The Muscogee (Creek) Nation judicial and legislative building in Okmulgee, Oklahoma. Photo: Rdlogan05

Muscogee Nation citizen wins reversal of death penalty conviction in Oklahoma

A citizen of the Muscogee (Creek) Nation has secured a stunning court victory that not only reverses his death penalty conviction but also reaffirms the historic boundaries of his tribe's reservation.

In a lengthy yet unanimous decision, the 10th Circuit Court of Appeals on Tuesday said Patrick Dwayne Murphy should not have been prosecuted by the state of Oklahoma because his alleged crime occurred in Indian Country. A panel of three judges said it was clear that Congress never "disestablished" the Creek Reservation even though portions were parceled out during the allotment era.

"Because Mr. Murphy is an Indian and because the crime occurred in Indian Country, the federal court has exclusive jurisdiction. Oklahoma lacked jurisdiction," Judge Scott Matheson Jr., wrote at the conclusion of the 126-page opinion.

"The decision whether to prosecute Mr. Murphy in federal court rests with the United States," Matheson added. "Decisions about the borders of the Creek Reservation remain with Congress."

The ruling caps off an incredibly long journey for Murphy, who is accused of murdering George Jacobs, another Muscogee citizen, in 1999. He was convicted a year later but his attorneys raised numerous challenges to the proceedings, including whether the state could exercise jurisdiction based on the location of the crime.

The state courts rejected Murphy's contention about the status of the allotment where Jacobs was killed. But it took several more years for the case to make it to the federal system while his legal team pursued other grounds for reversal.

The lengthy proceedings eventually drew the interest of the Muscogee Nation, the Seminole Nation and the United Keetoowah Band of Cherokee Indians. While the tribes did not express a view on Murphy's innocence or guilt, they submitted briefs to the 10th Circuit and participated in oral arguments in March in hopes of preserving the status of the historic Creek Reservation.

"The Creek Nation has never been terminated," the Creek and Seminole tribes said in their joint brief to the court.

Patrick Dwayne Murphy is being held in the Oklahoma State Penitentiary in McAlester, according to the state's Department of Corrections. The 10th Circuit Court of Appeals on August 8, 2017, directed his 2000 conviction of first-degree murder, as well as his death penalty sentence, to be vacated due to lack of jurisdiction.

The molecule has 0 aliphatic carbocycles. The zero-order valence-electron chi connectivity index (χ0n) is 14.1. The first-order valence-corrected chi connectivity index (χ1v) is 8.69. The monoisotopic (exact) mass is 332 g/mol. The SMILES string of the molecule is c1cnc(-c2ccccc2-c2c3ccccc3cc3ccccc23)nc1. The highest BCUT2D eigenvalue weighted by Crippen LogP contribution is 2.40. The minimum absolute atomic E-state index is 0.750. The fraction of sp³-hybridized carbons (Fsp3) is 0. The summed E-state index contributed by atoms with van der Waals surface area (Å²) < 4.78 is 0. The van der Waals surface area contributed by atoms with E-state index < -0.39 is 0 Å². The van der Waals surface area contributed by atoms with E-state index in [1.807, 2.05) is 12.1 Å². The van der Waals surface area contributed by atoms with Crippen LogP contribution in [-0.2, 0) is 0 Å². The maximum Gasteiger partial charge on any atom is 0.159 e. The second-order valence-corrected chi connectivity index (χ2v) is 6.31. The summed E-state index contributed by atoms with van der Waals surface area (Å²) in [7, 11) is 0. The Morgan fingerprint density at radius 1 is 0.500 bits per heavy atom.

The tribal view was supported by the 10th Circuit as it went over, in great detail, the history of the reservation. In doing so, the judges turned to the U.S. Supreme Court, whose 2016 decision in Nebraska v. Parker reaffirmed the criteria used in diminishment cases.

The foremost factor is whether Congress used certain language or showed a specific intent to disestablish the reservation when it authorized allotments. The court looked at a series of laws -- including the one that established the infamous Dawes Commission -- and found that none of them supported the removal of the tribe's homelands from federal jurisdiction.

"Congress never expressly terminated the Creek Reservation in any of the statutes, nor did it use the kind of language recognized by the Supreme Court as evidencing disestablishment," Matheson wrote.

But even though the state failed at "the first and most important step" in the process, the court went ahead and looked at other factors described in Parker. Historical evidence from the time of allotment does not support diminishment and neither does "later history," Matheson concluded.

"The Creek Nation has maintained a significant and continuous presence within the Reservation," Matheson wrote.

While one federal law changed the parameters of the tribe's relationship with the federal government, the court noted that Congress reversed course with the Oklahoma Indian Welfare Act. The 1936 statute ushered in a new era of self-determination.

"In sum, following allotment, Congress re-empowered the Creek Nation’s government, which it had never dissolved," Matheson observed.

The detailed analysis reflects the fact-intensive nature of diminishment cases, which don't always go in favor of tribal interests. In February, the 10th Circuit ruled against the Eastern Shoshone Tribe and the Northern Arapaho Tribe and held that the Wind River Reservation in Wyoming was diminished by Congress.

The 10th Circuit went in a different direction when it came to the Ute Tribe, whose reservation borders have been repeatedly challenged by officials in Utah. The long-running battle was so striking that Judge Neil Gorsuch called it one of his most important cases during his Supreme Court confirmation proceedings earlier this year.

"Our history with Native Americans is not the prettiest history," Gorsuch said before he was confirmed to serve as a justice on the nation's highest court.

According to the Oklahoma Department of Corrections, Murphy is being held in the Oklahoma State Penitentiary in McAlester, which falls within Choctaw Nation territory. Now 48 years old, he's been imprisoned by the state for 18 years.

The 10th Circuit's decision directs a federal judge to grant Murphy's petition for habeas corpus. The court said his Oklahoma conviction and sentence should be vacated, or erased from the record.

The state could try to keep Murphy locked up if it intends to seek a rehearing or pursue an appeal to the Supreme Court. Or it could request a delay in proceedings while the federal government decides whether to prosecute him for the 1999 murder.

Turtle Talk has posted documents from the case, Murphy v. Royal.

10th Circuit Court of Appeals Decision:
Murphy v. Royal (August 8, 2017)

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